The Monetary Board has approved the adoption of minimum prudential liquidity requirements for thrift banks (TBs), rural banks (RBs), cooperative banks (CBs) and quasi-banks (QBs) which are designed to enhance the covered BSP-supervised financial institutions’ resilience to liquidity stress events. With this new development, all banks and QBs will be subject to calibrated minimum prudential liquidity requirements. The BSP first rolled out regulatory minima for universal banks (UBs) and commercial banks (KBs) through the implementation of the Liquidity Coverage Ratio (LCR)1 under Circular No. 905 dated 10 March 2016.
TBs, RBs, CBs, and QBs will be subject to different measures depending on whether they belong to a banking group or not. Those that are subsidiaries and affiliates of UBs and KBs will be subject to the LCR, which already applies to their parent-institutions. This approach promotes consistency in the management of liquidity risk across a financial group. The subsidiary banks and QBs will be subject to a minimum LCR of one hundred percent (100%) from 1 January 2019 onwards.
The stand-alone TBs, RB, CBs, and QBs, on the other hand, will be subject to a Minimum Liquidity Ratio (MLR) of twenty percent (20%) by 1 January 2019. The computation of the liquidity ratio is simple and straightforward. It is expressed as a percentage of a covered institution’s eligible stock of liquid assets to its total qualifying liabilities. The stock of liquid assets are required to be unencumbered and readily liquefiable, while the qualifying liabilities include both on-balance sheet and off-balance sheet commitments. Based on impact studies, BSP believes that covered institutions will be able to readily adjust to the new standard.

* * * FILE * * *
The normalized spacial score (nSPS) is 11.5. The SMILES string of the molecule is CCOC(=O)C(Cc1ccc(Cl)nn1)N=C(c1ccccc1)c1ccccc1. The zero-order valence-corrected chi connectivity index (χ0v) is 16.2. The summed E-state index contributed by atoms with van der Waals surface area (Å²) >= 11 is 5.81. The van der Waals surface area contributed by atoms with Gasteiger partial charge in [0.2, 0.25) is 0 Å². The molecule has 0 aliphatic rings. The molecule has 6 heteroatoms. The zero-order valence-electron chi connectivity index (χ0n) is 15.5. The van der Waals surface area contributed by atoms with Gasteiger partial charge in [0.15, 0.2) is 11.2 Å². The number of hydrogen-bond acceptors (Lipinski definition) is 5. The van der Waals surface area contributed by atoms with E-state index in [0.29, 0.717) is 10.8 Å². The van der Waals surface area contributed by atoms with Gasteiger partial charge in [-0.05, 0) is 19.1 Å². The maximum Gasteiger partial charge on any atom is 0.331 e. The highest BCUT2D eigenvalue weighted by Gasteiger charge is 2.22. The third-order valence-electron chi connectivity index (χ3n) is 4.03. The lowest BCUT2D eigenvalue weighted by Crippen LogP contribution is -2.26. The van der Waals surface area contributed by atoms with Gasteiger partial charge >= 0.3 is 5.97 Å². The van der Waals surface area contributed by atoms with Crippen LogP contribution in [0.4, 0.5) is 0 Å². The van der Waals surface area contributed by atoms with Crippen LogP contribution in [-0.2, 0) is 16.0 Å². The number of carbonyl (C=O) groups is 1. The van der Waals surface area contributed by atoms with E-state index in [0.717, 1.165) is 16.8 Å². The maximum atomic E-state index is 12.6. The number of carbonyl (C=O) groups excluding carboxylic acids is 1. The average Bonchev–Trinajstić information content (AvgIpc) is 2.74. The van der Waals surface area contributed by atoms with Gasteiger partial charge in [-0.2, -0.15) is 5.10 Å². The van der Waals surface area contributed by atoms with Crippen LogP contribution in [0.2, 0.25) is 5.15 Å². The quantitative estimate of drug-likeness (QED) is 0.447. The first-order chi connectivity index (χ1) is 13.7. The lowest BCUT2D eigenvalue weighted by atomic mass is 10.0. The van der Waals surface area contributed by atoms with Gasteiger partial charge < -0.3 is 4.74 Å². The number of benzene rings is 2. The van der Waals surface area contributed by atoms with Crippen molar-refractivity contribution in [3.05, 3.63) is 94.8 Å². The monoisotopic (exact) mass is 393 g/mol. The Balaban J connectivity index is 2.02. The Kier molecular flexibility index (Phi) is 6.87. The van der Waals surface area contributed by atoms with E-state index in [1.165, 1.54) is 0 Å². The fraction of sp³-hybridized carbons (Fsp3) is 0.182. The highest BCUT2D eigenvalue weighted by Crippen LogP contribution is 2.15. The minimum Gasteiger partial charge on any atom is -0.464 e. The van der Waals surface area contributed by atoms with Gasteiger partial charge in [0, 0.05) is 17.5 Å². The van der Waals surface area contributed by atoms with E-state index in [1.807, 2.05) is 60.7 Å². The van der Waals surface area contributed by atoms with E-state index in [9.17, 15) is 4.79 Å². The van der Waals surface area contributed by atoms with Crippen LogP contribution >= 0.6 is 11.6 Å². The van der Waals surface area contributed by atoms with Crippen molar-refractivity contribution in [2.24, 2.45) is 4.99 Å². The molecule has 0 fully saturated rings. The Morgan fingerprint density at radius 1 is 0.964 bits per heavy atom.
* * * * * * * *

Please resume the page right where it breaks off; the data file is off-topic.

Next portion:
TBs, RBs, CBs and QBs will be required to monitor the level of their respective ratios throughout 2018.
The BSP will also use this period to determine whether adjustments are needed. Once the minimum requirements are implemented in 2019, the BSP will address breaches in accordance with the persistence and gravity of the breach. Supervisory actions may therefore range from heightened monitoring, to requiring remedial measures and finally, imposing sanctions.
The BSP considers the adoption of the LCR and the MLR as a significant step in aligning its supervisory framework with international standards. It also illustrates the BSP’s commitment to the application of proportionality in its approach to supervision.
This reform is complemented by the recent revision of the Liquidity Risk Management Guidelines under Circular No. 981 dated 3 November 2017 and the forthcoming guidelines on the implementation of the Net Stable Funding Ratio.